“I never understood cars until I went to this supercar show – and then it was lust”
Do you remember those games when you were little? If you were a ’90s or’ 00s baby it was Gran Turismo on your PlayStation or if you were an ’80s baby it could have been Rad Racer. Before that, you will always be familiar with the classic supercars on display at this year’s London Concours show.
Located in the Artillery Gardens, hidden from the hustle and bustle of the city, more than 100 supercars were lined up for the public, other car collectors, and members of the media and the autosphere.
It is an open air exhibition of supercar innovation, classic design, 200mph cars and you can buy / sell a Bentley.
And it was lust.
Cars all had their engines hanging down the same way your parents would spit up a chicken on a Sunday. They were polished and brightly colored.
Think Naomi Campbell’s shoe cabinet – all the love and care in the world went into making these cars memorable.
Not even I – a transport correspondent with a heart who voluntarily does not drive and takes the train everywhere – was safe from the Pagani Zonda. It was the same Pagani Zonda that I used to drive on my PlayStation when I was 9 years old. The memories have come true.
Today’s supercars don’t have the best reputation. T
hey aren’t great here in london where they can’t get in thanks to the ultra low emission zone (ULEZ) – and if they do it’s hard to go faster than a double decker bus of £ 300,000
They are also hated by residents of Zone 1 and 2 who have suffered countless accidents, impromptu drag races, and loud exhausts mixed with louder music.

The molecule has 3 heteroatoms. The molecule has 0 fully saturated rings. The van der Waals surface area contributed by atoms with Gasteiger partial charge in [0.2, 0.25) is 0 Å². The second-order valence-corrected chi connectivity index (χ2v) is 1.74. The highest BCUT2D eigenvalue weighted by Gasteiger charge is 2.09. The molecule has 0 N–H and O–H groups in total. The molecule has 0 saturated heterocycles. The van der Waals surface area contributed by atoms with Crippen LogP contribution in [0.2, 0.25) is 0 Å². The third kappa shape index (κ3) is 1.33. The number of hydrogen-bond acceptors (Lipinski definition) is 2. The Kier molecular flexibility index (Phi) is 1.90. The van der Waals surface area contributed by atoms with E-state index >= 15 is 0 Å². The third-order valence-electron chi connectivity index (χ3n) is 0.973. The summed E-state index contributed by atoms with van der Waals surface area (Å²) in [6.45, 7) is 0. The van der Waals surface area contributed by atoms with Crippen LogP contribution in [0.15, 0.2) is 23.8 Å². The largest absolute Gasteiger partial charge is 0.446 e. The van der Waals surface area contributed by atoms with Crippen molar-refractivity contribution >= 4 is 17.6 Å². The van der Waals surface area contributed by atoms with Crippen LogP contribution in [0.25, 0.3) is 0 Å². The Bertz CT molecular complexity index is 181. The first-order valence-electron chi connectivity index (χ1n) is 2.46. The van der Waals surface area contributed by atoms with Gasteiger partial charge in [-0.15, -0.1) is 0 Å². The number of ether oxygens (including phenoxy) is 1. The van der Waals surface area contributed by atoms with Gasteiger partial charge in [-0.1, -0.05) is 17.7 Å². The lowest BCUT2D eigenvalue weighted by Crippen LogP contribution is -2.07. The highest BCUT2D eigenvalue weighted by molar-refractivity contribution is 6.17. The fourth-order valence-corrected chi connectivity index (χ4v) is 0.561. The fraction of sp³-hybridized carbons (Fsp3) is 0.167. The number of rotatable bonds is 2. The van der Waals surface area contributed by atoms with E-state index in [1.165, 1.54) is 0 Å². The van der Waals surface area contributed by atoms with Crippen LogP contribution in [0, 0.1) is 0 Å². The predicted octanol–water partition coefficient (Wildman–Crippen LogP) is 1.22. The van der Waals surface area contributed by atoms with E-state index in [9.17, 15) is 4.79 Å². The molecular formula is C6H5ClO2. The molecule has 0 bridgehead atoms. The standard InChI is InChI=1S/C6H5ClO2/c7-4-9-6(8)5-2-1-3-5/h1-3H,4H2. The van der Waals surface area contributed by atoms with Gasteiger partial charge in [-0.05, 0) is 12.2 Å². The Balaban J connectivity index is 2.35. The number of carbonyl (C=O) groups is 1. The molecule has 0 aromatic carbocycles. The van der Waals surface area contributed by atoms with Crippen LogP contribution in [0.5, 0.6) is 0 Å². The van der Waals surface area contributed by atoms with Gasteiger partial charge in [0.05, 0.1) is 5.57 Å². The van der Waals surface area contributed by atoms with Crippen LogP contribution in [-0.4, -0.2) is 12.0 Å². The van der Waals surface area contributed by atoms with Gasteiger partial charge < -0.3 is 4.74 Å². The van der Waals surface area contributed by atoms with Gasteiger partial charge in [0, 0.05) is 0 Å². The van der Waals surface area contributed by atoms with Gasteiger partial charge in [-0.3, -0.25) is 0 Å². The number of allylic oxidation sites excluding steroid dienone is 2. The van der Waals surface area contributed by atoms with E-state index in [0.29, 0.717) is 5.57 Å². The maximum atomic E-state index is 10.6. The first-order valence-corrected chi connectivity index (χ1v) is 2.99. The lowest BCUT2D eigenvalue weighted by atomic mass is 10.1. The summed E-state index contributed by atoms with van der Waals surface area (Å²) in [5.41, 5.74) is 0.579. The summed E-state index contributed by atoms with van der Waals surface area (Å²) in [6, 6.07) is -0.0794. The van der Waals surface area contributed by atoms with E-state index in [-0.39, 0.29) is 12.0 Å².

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So what is the point of a supercar in 2021?
At the show, I met a panel of supercar collectors – Rod, Jane and Amit. Rod and Jane’s anecdotes were fascinating.
Rod is one of 40 people in the UK who got a brand new mass-produced Ferrari F40 when it was first produced. He ordered his in 1987 and it finally arrived after being finely assembled in 1991.
Jane owns a Lamborghini that late F1 boss Bernie Ecclestone gave to model Twiggy, who like me grew up in Neasden.
Amit, who owns several supercars, including a Porsche 911 992 Turbo S that he drove to the event, spoke of the memories he had in his supercars.
“The memories that cars create are the nice things about them… the Sunday commutes… the memories with my wife and daughters,” he says.
“I find that supercar ownership is as much about the thrill of finding the right car, the right example. I had no idea how much of a sucker I would be for car history. “
Without an ounce of gasoline in my head, I could still understand the power of these memories. I, nine, have fond memories of driving my virtual Zonda. As an adult, I would do anything to go for a ride in a real Zonda!
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Amit admits that even supercars are not exempt from the demands of the real world: “We live in a changing world. stage where many of these cars are driven off the roads or taxed very heavily. “
“I think events like this are the future, you can enjoy cars as works of art. We’re at a very interesting inflection point for owning supercars.”
He’s not wrong. It was refreshing to see such an honest and nuanced perspective from an avowed oil tanker. It is his passion and I understand it. It’s his version of my classic steam railway or Routemaster, that’s all memories.
The event awarded top car awards in several categories and the event itself won an award from the Driver’s Association. It was a proud moment that I had never seen at a classic bus show or a new train launch.
So while I might not be hopping in a Zonda anytime soon, Supercar Day at the London Concours will always leave me with fond memories.
Are you a supercar fan? Is there a dream car you would like to see on the streets of London? Let us know in the comments below.